Newsgames are on the horizon. Publishers are using interactive graphics and games to compliment coverage of stories and marketers are using games as a way of attracting website traffic and engaging audiences.
And, in the UK, universities are incorporating games into journalism courses.
Paul Egglestone is the digital co-ordinator at the School of Journalism, Media and Communication at England’s University of Central Lancashire, which will this year launch a new module in its masters program focused on games and interactive narratives for journalists.
UCLan has set itself the challenge of designing the journalist of 2015 and has teamed up senior editorial staff from 17 of the UK’s leading media companies including Sky TV, BBC, the Guardian, the Independent, the Telegraph and Haymarket Media.
As part of that process cross-disciplinary teams participated in a series of workshops, one of which involved developing a new game on the theme of democracy.
I recently sent some questions to Egglestone as part of research on a story about newsgames. You will be able to read the story in an upcoming edition of Walkley Magazine. In the meantime, his responses give some insights into what UCLan has discovered and the challenges of incorporating games into newsroom offerings.
Egglestone says newsrooms are a long way from being able to produce compelling games-based news and that existing workflows will need to be opened up considerably to enable newsrooms to add games.
He says people are the most important element: “It’s not just about skills … it’s about how relationships and roles are defined. And it’s about how the public face of the news organisation interacts with its new audience. The game is just another content output.”
Here’s what he said:
Q: What did you discover about the process of making a journalism game? Are the editorial considerations different? Do journalists and editors need to take a different approach?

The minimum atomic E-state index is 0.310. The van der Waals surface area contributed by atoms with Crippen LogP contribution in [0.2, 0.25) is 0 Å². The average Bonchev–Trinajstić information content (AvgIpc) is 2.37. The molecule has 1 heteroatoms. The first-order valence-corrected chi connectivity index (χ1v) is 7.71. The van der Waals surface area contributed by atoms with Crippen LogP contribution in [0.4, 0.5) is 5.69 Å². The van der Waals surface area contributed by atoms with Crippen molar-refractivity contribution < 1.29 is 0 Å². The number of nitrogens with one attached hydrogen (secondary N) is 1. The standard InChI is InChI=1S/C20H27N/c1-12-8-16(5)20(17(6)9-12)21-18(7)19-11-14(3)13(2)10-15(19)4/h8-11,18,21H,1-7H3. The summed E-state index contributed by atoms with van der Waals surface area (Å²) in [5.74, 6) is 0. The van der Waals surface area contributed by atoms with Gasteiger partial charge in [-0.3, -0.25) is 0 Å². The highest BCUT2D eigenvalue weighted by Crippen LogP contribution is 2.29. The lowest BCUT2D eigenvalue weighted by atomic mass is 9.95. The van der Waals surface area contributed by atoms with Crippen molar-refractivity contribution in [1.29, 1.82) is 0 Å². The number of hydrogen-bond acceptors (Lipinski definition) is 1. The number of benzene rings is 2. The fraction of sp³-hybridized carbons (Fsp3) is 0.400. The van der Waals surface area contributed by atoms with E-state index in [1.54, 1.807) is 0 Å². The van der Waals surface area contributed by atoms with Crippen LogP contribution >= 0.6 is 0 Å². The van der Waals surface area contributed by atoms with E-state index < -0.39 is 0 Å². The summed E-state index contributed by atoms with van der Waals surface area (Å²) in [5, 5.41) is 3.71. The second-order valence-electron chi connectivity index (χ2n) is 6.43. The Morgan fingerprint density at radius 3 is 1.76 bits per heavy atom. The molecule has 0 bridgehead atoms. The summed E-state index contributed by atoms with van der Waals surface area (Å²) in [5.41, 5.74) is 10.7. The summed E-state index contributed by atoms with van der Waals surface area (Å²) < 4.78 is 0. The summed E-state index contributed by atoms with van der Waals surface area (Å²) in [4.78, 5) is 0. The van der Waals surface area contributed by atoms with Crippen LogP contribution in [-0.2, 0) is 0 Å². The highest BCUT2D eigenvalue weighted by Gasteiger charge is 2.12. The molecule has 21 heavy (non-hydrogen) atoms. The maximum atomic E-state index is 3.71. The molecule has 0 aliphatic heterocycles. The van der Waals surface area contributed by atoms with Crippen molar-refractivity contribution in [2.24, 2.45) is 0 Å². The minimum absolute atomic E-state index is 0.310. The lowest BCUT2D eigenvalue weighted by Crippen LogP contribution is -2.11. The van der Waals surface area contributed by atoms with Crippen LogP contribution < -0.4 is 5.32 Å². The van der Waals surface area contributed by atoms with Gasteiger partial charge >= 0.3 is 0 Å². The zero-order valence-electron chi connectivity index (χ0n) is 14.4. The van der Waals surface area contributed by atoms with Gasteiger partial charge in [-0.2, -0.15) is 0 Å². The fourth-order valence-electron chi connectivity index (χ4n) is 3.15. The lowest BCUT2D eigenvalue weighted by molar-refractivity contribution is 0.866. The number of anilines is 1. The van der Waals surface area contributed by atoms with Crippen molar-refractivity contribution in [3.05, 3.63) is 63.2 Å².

Games designers are much more interested in user experience than story. Some were curious about why journalists were so hung up on ‘fact’. Most believed that a key component of the games they enjoyed most was the shared experience of collaborating (on-line) to defeat a common enemy or resolve a particular puzzle. This despite the image of nocturnal gamming geeks playing alone in their bedrooms. Consequently, the editorial considerations are fundamentally different.
Q: What were the strengths and weaknesses of the games produced?
We haven’t got as far as building any of the ideas that came out of our workshops yet. Our focus was slightly different [to develop post-graduate course modules] however, it soon became apparent that the time and related costs of news games is currently likely to be a barrier. However, if adding games to the content mix helps secure or build audience, companies will invest and will be looking for appropriately skilled people to take this forward. One area that did seem like a real possibility for developing and distributing news games quickly and relatively cheaply was in the mobile arena where there is already a culture of none news gaming. Development costs are relatively cheap and there’s the advantage of established distribution channels.